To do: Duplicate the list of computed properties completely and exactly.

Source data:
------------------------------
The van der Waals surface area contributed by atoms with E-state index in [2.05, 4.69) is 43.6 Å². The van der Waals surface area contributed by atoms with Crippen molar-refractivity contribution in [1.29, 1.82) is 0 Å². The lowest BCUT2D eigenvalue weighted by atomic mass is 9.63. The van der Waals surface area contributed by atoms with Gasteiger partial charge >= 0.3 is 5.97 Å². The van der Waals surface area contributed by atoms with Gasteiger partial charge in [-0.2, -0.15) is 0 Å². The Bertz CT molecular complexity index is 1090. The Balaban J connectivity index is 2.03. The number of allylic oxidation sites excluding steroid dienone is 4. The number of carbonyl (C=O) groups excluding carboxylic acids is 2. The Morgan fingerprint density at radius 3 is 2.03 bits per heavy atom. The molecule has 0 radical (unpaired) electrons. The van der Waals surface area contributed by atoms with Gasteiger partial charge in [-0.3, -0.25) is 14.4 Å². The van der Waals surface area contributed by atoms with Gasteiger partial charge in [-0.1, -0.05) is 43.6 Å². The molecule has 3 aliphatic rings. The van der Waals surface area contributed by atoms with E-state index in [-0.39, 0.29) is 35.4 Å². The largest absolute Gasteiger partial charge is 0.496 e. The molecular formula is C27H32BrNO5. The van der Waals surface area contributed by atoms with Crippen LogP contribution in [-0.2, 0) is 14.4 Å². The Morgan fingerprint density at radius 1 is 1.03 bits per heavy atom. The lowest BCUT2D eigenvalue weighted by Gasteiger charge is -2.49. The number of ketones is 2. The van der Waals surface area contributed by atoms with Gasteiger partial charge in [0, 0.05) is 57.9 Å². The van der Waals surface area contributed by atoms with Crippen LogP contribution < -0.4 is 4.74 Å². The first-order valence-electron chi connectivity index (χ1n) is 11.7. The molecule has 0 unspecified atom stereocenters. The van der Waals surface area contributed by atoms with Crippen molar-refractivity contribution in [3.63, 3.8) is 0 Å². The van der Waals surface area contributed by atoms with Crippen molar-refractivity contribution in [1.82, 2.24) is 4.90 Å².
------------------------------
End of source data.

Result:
The van der Waals surface area contributed by atoms with E-state index in [2.05, 4.69) is 43.6 Å². The van der Waals surface area contributed by atoms with Crippen molar-refractivity contribution in [1.29, 1.82) is 0 Å². The lowest BCUT2D eigenvalue weighted by atomic mass is 9.63. The van der Waals surface area contributed by atoms with Gasteiger partial charge >= 0.3 is 5.97 Å². The van der Waals surface area contributed by atoms with Gasteiger partial charge in [-0.2, -0.15) is 0 Å². The Bertz CT molecular complexity index is 1090. The Balaban J connectivity index is 2.03. The number of allylic oxidation sites excluding steroid dienone is 4. The number of carbonyl (C=O) groups excluding carboxylic acids is 2. The Morgan fingerprint density at radius 3 is 2.03 bits per heavy atom. The molecule has 0 radical (unpaired) electrons. The van der Waals surface area contributed by atoms with Gasteiger partial charge in [-0.3, -0.25) is 14.4 Å². The van der Waals surface area contributed by atoms with Gasteiger partial charge in [-0.1, -0.05) is 43.6 Å². The molecule has 3 aliphatic rings. The van der Waals surface area contributed by atoms with E-state index in [-0.39, 0.29) is 35.4 Å². The largest absolute Gasteiger partial charge is 0.496 e. The molecular formula is C27H32BrNO5. The van der Waals surface area contributed by atoms with Crippen LogP contribution in [-0.2, 0) is 14.4 Å². The Morgan fingerprint density at radius 1 is 1.03 bits per heavy atom. The lowest BCUT2D eigenvalue weighted by Gasteiger charge is -2.49. The number of ketones is 2. The van der Waals surface area contributed by atoms with Gasteiger partial charge in [0, 0.05) is 57.9 Å². The van der Waals surface area contributed by atoms with Crippen LogP contribution < -0.4 is 4.74 Å². The first-order valence-electron chi connectivity index (χ1n) is 11.7. The molecule has 0 unspecified atom stereocenters. The van der Waals surface area contributed by atoms with Crippen molar-refractivity contribution in [3.63, 3.8) is 0 Å². The van der Waals surface area contributed by atoms with Crippen molar-refractivity contribution in [1.82, 2.24) is 4.90 Å².